Hair Skin Care Wound Care

A wound is any break in the skin. Cuts, bruises, scrapes, and burns are all wounds that most of us have experienced at one time or another. In most cases, one needs to be concerned not with the wound itself (it still is important), but with cleaning and closing the wound as soon as possible.

Your skin serves as a barrier to the outside world. It keeps the tissues and organs in your body protected from the multitude of viruses and bacteria that would like nothing better than to get into your body. Wounds provide such an avenue of entry, and if not cleaned and closed, may result in a series of other infections and health complications.

Types of Wounds

Abrasions: Abrasions are a result of scraping the skin. Bleeding is minimal, but dirt and various other particles seem to imbed themselves into the skin. This may result in infections, which are quite common with abrasions.

Burns: Fire, the sun and chemicals can cause these wounds. The damage to the skin varies with the severity of the burn, but the site often reddens and becomes tender to the touch. Burns take a long time to heal and are subject to infections.

Incisions: Incisions are wounds caused by sharp objects. The wound causes little damage to the surrounding tissue and heals easily due to the wound being a clean cut. Incisions vary in depth and length, which are the main determinants for the amount of blood lost. Infections are not as common because incisions close quicker than other wounds and the free flow of blood washes away most bacteria and microorganisms.

Lacerations: Lacerations are jagged, irregular cuts or tears of the skin. They are neither straight like incisions nor as shallow as abrasions. Lacerations are almost always serious. Damage to the surrounding tissue is common. Bleeding is often very heavy due to the irregularity of the wound and infections occur regularly with this type of wound.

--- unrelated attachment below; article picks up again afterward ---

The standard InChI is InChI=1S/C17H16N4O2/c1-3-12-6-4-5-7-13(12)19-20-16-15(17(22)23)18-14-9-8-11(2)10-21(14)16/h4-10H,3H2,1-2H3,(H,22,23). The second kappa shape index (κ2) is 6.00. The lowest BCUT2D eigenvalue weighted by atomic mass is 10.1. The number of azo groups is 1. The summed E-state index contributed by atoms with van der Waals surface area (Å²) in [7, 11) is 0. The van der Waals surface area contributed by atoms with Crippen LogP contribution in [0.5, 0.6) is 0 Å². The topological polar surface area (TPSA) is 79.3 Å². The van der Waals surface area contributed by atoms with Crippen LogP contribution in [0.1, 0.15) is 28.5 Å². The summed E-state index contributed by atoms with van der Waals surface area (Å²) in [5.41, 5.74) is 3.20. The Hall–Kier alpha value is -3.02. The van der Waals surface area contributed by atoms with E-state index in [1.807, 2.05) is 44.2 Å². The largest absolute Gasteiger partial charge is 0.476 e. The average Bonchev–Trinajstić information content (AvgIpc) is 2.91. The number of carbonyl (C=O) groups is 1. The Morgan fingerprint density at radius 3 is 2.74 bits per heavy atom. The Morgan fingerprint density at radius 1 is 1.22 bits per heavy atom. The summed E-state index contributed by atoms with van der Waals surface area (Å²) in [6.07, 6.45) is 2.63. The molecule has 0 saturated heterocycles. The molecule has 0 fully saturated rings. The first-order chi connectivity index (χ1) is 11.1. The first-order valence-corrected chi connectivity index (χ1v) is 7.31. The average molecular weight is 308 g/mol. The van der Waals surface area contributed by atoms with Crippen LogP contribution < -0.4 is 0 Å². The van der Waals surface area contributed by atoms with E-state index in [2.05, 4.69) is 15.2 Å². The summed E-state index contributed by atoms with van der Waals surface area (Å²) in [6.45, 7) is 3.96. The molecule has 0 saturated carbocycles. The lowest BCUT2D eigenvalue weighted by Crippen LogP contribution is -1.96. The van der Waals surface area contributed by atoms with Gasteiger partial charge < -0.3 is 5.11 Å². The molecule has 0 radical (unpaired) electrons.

Punctures: A puncture wound is a pierce in the skin. This usually results in a small surface wound, but the severity of the wound depends on the depth of the puncture, not on the size of the hole. Bleeding is not as heavy as incisions and lacerations, but blood loss is common-usually internally. Infections are very common with punctures due to the difficulty in cleaning the wound.

Wound Care

When you or someone you know is unfortunate enough to acquire a new wound, the first thing you need to do is to determine the severity of the wound. If the wound is big and heavy bleeding is occurring, it’s probably best to seek professional help (of course you also want to try and stop the bleeding). Wounds that require professional attention include:

  • large wounds with heavy bleeding
  • deep puncture wounds (beware of tetanus)
  • wounds with muscle tissue or bone exposed
  • most lacerations
  • all burns
  • any wound that causes numbness or loss of movement.

If you think the wound is not serious enough to warrant professional assistance, then the next thing you need to do is to thoroughly clean the wound and keep it clean. Scarring and infection are very common results of improperly treated wounds.

Cleaning the Wound

First, thoroughly wash your hands with soap and water. You may get dry skin, but that beats tetanus any day of the year. After that, clean the wound site with soap and water (people with burns may want to skip the soap part). Thoroughly rinse it with water. Try not to further complicate the injury, but you want to be thorough enough that no debris or dead tissue is left at the site. Remember to clean the area around the wound too.

H-2-O-2 too?

Hydrogen peroxide can help clean the wound, but use it in addition to water, never instead of water.

Once cleaned, cover the wound with a bandage or bandage-like material. Make sure the material “breathes,” otherwise the moisture underneath the material will be trapped (creating a perfect breeding ground for bacteria). If you want to use an antibiotic ointment, go ahead. They can help heal the wound. Just don’t overuse it.

Change bandages frequently (always change the bandage if it gets wet), and if you can, let the wound breathe a little without a bandage. This will aid in the healing process. If you’re using ointment, clean the wound before reapplying the ointment.

A Little About Tetanus

Tetanus is an infectious disease caused by the bacterium, Clostridium tetani. Once infected, the body’s muscles become rigidly stiff and painful spasms wrack the body. The disease is often fatal.

Most tetanus infections occur at the site of a wound -especially puncture wounds-which is why wound care is so important. A minor puncture may look like nothing at first, but once you’re infected, you’ve got some serious issues to deal with. So remember to get your tetanus booster shots and always keep your wounds clean.